Are You at Risk for Retinal Detachment?
Submitted by Elman Retina Group on February 2, 2019
Retinal detachment is a serious eye condition that occurs when the retina (the light-sensitive tissue at the back of the eye that is responsible for transmitting information to the brain) is pulled or lifted from its normal position. If not treated promptly (i.e., if the retina is not reattached), it can result in permanent vision loss.
At Elman Retina Group, our trusted ophthalmologist, Dr. Michael J. Elman, has over 30 years of experience diagnosing and treating retinal conditions, including retinal detachment. Here, he discusses common risk factors and symptoms of the condition.
Who Is At Risk?
Retinal detachment is more common among men than women, and individuals over age 40. Diabetics have an increased risk of vision problems, including diabetic retinopathy, a disease caused by high sugar levels damaging the blood vessels in the retina. Advanced stages of diabetic retinopathy can create scar tissue that pulls the retina away or detaches it from the back of the eye. While there is no cure for diabetic retinopathy, early treatment can help delay or even reverse progression of the disease and its effects.
In addition, individuals with weak or very thin retinal tissue have an increased risk of retinal detachment. This includes individuals who are very nearsighted, have a serious eye injury and have undergone previous cataract or glaucoma surgery. Individuals who have had retinal detachment in the other eye or a family history of retinal problems also have an increased risk and should have dilated eye exams regularly.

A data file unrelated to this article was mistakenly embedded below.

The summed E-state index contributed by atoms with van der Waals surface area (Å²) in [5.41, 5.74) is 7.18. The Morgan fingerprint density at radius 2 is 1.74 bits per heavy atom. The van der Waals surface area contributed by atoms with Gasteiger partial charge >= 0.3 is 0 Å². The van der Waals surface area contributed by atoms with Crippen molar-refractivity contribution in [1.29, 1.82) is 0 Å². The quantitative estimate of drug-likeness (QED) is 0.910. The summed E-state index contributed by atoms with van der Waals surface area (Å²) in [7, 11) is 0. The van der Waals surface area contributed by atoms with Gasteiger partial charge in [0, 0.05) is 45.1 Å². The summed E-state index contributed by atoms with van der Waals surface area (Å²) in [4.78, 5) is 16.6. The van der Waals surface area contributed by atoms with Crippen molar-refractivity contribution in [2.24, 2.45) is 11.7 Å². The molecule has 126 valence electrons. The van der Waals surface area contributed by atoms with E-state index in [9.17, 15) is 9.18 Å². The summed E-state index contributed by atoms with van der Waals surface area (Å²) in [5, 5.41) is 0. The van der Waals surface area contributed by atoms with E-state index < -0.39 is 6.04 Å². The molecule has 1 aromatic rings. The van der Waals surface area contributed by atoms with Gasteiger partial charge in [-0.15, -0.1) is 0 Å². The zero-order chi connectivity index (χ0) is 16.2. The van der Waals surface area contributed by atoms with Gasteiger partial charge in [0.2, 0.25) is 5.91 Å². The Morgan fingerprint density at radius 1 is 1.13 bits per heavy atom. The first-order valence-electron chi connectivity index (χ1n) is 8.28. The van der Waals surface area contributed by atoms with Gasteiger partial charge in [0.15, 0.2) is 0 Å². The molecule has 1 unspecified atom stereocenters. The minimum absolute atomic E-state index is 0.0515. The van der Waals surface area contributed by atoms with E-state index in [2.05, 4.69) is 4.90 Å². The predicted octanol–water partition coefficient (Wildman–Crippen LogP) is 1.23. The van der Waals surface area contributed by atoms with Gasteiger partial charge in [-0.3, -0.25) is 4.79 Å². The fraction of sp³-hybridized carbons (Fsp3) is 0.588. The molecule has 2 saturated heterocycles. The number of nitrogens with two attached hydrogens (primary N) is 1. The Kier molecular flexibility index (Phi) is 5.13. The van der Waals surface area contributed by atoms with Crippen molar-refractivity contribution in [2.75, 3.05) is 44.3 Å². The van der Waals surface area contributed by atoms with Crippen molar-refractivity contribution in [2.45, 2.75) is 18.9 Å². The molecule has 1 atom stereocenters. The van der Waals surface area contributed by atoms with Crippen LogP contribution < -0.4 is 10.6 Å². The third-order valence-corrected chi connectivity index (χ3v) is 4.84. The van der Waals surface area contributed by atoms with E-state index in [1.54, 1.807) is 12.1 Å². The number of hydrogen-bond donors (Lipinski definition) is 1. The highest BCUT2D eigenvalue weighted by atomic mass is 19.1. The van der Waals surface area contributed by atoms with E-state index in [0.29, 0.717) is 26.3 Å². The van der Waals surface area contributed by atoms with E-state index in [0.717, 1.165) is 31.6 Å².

Symptoms of Retinal Detachment
Because prompt treatment is key in saving vision from retinal detachment, it is important to be aware of the warning signs. Common symptoms of retinal detachment include:
- Blurred vision
- Increased number of eye floaters across field of vision
- Light flashes
- Curtain-like shadow in field of vision
- Loss of peripheral vision
These symptoms don’t always signify retinal detachment. Only a board-certified eye doctor can examine the inner structures of the eye and diagnose the condition. Because retinal detachment is a serious, vision-threatening condition, it should be treated by a retinal specialist with specialized training and experience in the latest and most advanced treatment options.
Trust Your Vision to Elman Retina Group
At Elman Retina Group, our retinal specialist is committed to helping you enjoy strong, healthy vision. To learn more about retinal detachment, or to schedule an eye exam, please schedule a consultation with Dr. Elman. Contact us by calling (410) 686-3000 today.